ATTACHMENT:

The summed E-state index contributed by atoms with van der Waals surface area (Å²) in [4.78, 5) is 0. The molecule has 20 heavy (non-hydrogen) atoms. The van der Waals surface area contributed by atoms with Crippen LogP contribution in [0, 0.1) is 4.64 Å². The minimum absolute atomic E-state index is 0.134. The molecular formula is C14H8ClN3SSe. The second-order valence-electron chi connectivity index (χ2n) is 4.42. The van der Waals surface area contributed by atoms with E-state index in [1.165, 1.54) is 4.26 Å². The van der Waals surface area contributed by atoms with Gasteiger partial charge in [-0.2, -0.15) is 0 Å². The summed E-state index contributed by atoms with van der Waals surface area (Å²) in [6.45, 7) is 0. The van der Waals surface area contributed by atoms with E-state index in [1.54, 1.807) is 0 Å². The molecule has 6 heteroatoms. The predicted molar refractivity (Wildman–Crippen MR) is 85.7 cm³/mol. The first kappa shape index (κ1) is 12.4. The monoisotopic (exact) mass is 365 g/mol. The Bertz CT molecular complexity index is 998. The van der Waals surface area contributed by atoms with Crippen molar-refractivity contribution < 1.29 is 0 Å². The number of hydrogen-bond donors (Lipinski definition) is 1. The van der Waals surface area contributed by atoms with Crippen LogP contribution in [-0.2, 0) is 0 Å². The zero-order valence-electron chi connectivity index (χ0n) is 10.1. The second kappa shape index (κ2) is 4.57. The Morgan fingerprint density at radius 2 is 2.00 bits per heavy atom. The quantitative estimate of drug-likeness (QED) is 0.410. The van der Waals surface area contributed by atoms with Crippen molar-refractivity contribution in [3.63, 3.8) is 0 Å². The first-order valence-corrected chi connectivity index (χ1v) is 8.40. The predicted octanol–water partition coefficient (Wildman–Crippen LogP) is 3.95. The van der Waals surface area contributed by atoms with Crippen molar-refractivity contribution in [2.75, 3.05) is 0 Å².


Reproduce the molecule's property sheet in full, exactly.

The summed E-state index contributed by atoms with van der Waals surface area (Å²) in [4.78, 5) is 0. The molecule has 20 heavy (non-hydrogen) atoms. The van der Waals surface area contributed by atoms with Crippen LogP contribution in [0, 0.1) is 4.64 Å². The minimum absolute atomic E-state index is 0.134. The molecular formula is C14H8ClN3SSe. The second-order valence-electron chi connectivity index (χ2n) is 4.42. The van der Waals surface area contributed by atoms with E-state index in [1.165, 1.54) is 4.26 Å². The van der Waals surface area contributed by atoms with Gasteiger partial charge in [-0.2, -0.15) is 0 Å². The summed E-state index contributed by atoms with van der Waals surface area (Å²) in [6.45, 7) is 0. The van der Waals surface area contributed by atoms with E-state index in [1.54, 1.807) is 0 Å². The molecule has 6 heteroatoms. The predicted molar refractivity (Wildman–Crippen MR) is 85.7 cm³/mol. The first kappa shape index (κ1) is 12.4. The monoisotopic (exact) mass is 365 g/mol. The Bertz CT molecular complexity index is 998. The van der Waals surface area contributed by atoms with Crippen molar-refractivity contribution < 1.29 is 0 Å². The number of hydrogen-bond donors (Lipinski definition) is 1. The van der Waals surface area contributed by atoms with Crippen LogP contribution in [-0.2, 0) is 0 Å². The zero-order valence-electron chi connectivity index (χ0n) is 10.1. The second kappa shape index (κ2) is 4.57. The Morgan fingerprint density at radius 2 is 2.00 bits per heavy atom. The quantitative estimate of drug-likeness (QED) is 0.410. The van der Waals surface area contributed by atoms with Crippen molar-refractivity contribution in [3.63, 3.8) is 0 Å². The first-order valence-corrected chi connectivity index (χ1v) is 8.40. The predicted octanol–water partition coefficient (Wildman–Crippen LogP) is 3.95. The van der Waals surface area contributed by atoms with Crippen molar-refractivity contribution in [2.75, 3.05) is 0 Å².